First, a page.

The Hollywood Reporter's Janice Min sees China as a promising new market for U.S. entertainment exports. Currently, China only lets in 20 films a year. Even so, American-made films accounted for 50 percent of their box office. "There's all this pent-up demand" from a growing middle class, so China "will have to open up," she said. China is adding three movie screens a day to its existing 6,500 screens.
"Inception" and "Clash of the Titans" did very well in China in 2010, according to Legendary Pictures' Thomas Hull. "When China matures as an entertainment consumer," the demand will be unprecedented, he said.
On the other hand, Expedia Inc.'s Barry Diller said China and India have "vibrant" film industries of their own. He predicted that Hollywood, which has dominated for 85 years, won't do so much longer.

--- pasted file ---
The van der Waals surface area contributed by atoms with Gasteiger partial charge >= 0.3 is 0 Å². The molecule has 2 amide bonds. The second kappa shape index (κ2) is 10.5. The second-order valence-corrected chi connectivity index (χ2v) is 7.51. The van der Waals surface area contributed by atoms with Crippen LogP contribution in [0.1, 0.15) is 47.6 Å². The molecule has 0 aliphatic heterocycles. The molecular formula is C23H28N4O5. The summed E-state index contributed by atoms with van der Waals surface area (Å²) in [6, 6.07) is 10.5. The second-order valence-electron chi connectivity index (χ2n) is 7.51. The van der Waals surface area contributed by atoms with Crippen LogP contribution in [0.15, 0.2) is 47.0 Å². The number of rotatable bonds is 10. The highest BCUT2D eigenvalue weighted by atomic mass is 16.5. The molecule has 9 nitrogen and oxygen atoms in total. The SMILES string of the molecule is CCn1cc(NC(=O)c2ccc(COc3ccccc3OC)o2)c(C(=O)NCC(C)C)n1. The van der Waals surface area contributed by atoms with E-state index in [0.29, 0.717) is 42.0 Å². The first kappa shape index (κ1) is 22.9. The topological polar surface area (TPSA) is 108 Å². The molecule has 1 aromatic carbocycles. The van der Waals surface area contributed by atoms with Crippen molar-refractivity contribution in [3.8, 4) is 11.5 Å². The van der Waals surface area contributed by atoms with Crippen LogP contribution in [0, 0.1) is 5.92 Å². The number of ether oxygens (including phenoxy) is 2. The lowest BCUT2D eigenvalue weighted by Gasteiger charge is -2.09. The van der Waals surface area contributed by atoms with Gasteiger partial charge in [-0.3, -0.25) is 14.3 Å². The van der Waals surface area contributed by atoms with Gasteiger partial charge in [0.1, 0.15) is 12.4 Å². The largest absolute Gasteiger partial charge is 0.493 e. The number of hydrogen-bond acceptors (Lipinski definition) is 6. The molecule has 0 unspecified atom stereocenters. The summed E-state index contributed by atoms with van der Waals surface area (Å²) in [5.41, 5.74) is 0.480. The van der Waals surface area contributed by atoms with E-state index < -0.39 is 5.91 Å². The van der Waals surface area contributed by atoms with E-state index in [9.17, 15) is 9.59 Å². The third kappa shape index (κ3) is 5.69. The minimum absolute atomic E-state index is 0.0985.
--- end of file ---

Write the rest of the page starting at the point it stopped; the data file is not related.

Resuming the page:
Asked by moderator Dennis Kneale whether the risk of piracy is overblown, Min joked that "piracy is like trying to get rid of roaches in a New York apartment."
The best way to reduce piracy is for the films to be available in the countries where copyright infringement is most prevalent, Windsor Media's Terry Semel said. As U.S. companies distribute more content digitally, there will be a piracy risk, but it's small, Diller added.
How else is technology changing the distribution landscape? U.S. entertainment outlets - in the form of TV channels - were once an oligopoly, Semel said. Now Microsoft, Google, Apple and Netflix are accessible to most of the world. And these companies need content.
WME Entertainment's Ariel Emmanuel asked how content will be found in this landscape of broader distribution. Diller said navigation systems will be needed - similar to how Google searches the Web. "And the most powerful thing is viral." When people like content, they will share it.
For more on the future of U.S. entertainment, watch the video.